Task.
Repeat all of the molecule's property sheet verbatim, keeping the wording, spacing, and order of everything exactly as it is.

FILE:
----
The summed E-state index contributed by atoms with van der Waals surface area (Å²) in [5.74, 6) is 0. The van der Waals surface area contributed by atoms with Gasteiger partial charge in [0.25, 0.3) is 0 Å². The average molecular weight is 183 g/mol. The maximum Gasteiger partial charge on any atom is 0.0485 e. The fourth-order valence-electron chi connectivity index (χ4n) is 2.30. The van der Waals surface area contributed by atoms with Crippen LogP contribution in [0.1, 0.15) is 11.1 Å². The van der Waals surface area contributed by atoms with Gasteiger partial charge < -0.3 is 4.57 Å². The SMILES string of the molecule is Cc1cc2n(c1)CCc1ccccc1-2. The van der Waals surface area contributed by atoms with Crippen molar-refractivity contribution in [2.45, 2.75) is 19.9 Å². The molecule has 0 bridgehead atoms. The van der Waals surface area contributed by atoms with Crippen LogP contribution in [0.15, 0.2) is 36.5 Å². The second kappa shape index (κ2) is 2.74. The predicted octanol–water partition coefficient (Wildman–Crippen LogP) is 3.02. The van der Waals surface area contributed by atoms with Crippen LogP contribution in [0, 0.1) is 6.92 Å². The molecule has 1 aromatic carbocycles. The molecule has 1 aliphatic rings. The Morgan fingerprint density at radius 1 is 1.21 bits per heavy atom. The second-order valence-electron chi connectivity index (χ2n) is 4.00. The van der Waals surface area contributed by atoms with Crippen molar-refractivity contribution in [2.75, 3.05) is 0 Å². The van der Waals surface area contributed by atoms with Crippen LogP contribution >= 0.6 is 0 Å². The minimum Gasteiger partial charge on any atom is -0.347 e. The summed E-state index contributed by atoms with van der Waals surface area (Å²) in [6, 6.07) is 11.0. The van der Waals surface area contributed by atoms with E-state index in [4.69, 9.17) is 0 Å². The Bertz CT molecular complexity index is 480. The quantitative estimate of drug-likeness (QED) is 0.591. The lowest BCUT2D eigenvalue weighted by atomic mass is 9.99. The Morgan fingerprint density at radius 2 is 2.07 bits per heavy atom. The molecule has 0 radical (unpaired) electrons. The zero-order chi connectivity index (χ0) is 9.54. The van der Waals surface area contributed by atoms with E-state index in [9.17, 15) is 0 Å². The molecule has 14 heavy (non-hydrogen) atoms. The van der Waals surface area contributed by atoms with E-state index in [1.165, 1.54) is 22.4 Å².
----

The summed E-state index contributed by atoms with van der Waals surface area (Å²) in [5.74, 6) is 0. The van der Waals surface area contributed by atoms with Gasteiger partial charge in [0.25, 0.3) is 0 Å². The average molecular weight is 183 g/mol. The maximum Gasteiger partial charge on any atom is 0.0485 e. The fourth-order valence-electron chi connectivity index (χ4n) is 2.30. The van der Waals surface area contributed by atoms with Crippen LogP contribution in [0.1, 0.15) is 11.1 Å². The van der Waals surface area contributed by atoms with Gasteiger partial charge < -0.3 is 4.57 Å². The SMILES string of the molecule is Cc1cc2n(c1)CCc1ccccc1-2. The van der Waals surface area contributed by atoms with Crippen molar-refractivity contribution in [2.45, 2.75) is 19.9 Å². The molecule has 0 bridgehead atoms. The van der Waals surface area contributed by atoms with Crippen LogP contribution in [0.15, 0.2) is 36.5 Å². The second kappa shape index (κ2) is 2.74. The predicted octanol–water partition coefficient (Wildman–Crippen LogP) is 3.02. The van der Waals surface area contributed by atoms with Crippen LogP contribution in [0, 0.1) is 6.92 Å². The molecule has 1 aromatic carbocycles. The molecule has 1 aliphatic rings. The Morgan fingerprint density at radius 1 is 1.21 bits per heavy atom. The second-order valence-electron chi connectivity index (χ2n) is 4.00. The van der Waals surface area contributed by atoms with Crippen molar-refractivity contribution in [2.75, 3.05) is 0 Å². The van der Waals surface area contributed by atoms with Crippen LogP contribution >= 0.6 is 0 Å². The minimum Gasteiger partial charge on any atom is -0.347 e. The summed E-state index contributed by atoms with van der Waals surface area (Å²) in [6, 6.07) is 11.0. The van der Waals surface area contributed by atoms with E-state index in [4.69, 9.17) is 0 Å². The Bertz CT molecular complexity index is 480. The quantitative estimate of drug-likeness (QED) is 0.591. The lowest BCUT2D eigenvalue weighted by atomic mass is 9.99. The Morgan fingerprint density at radius 2 is 2.07 bits per heavy atom. The molecule has 0 radical (unpaired) electrons. The zero-order chi connectivity index (χ0) is 9.54. The van der Waals surface area contributed by atoms with E-state index in [9.17, 15) is 0 Å². The molecule has 14 heavy (non-hydrogen) atoms. The van der Waals surface area contributed by atoms with E-state index in [1.165, 1.54) is 22.4 Å².